The Cuban Internet has leveled up this year: in January, a long-dormant cable connection to Venezuela was activated, giving Cuba its first non-satellite connection to the global Internet. Last week, a second cable connection, this time to Jamaica, came online. The New York Times is reporting that the government is planning to open 118 new cybercafés, at which Cuban citizens will be able to go online for a fee. Until recently, Internet access in Cuba largely has been limited to access to the country’s domestic intranet or to services designed for foreigners. While the new cafés will increase availability of Internet access, the price—$4.50 per hour, in a country where salaries average around $20 per month—will likely prevent widespread use.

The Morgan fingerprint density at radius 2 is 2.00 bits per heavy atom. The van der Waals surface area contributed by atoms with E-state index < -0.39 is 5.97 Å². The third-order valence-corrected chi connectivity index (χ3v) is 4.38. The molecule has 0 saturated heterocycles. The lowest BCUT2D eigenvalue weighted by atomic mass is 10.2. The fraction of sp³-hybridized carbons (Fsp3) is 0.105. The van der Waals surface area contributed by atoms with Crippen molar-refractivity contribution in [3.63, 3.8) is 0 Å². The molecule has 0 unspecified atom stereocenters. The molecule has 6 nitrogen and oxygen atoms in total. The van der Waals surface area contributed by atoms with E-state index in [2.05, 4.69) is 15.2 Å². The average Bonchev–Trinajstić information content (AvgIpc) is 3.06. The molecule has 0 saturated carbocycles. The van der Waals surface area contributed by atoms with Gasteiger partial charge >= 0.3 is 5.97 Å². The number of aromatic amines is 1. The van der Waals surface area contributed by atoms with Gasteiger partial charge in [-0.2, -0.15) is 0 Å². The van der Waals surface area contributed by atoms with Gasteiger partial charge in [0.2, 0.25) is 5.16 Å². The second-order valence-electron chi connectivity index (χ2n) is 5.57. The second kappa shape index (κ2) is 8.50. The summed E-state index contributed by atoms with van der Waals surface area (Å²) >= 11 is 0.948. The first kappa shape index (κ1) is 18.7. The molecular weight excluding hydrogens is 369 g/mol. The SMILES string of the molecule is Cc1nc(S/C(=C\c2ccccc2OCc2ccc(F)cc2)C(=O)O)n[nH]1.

Google is working to build wireless networks in emerging markets in an effort to provide Internet access to a billion people who currently live entirely offline, reports the Wall Street Journal. The company has already begun a pilot project in Cape Town, South Africa, transmitting wireless broadband across “white spaces” (unused channels in the broadcast TV spectrum) via three base stations located at Stellenbosch University. Future projects in sub-Saharan Africa and Southeast Asia may use similar technology, or may involve the use of masts, satellites, or “high-altitude platforms”—blimps—to transmit signals.
Russia’s most popular social network, VKontakte, was temporarily blacklisted for several hours on May 24. Russian government officials claim the blockage was a mistake, made when an employee accidentally added the entire site, rather than a single offending page, to the country’s national blacklist. The Guardian reports that the site’s founder, Pavel Durov, has come under government scrutiny in the past for refusing to shut down groups on the site that were used to organize protests during the December 2011 parliamentary elections.
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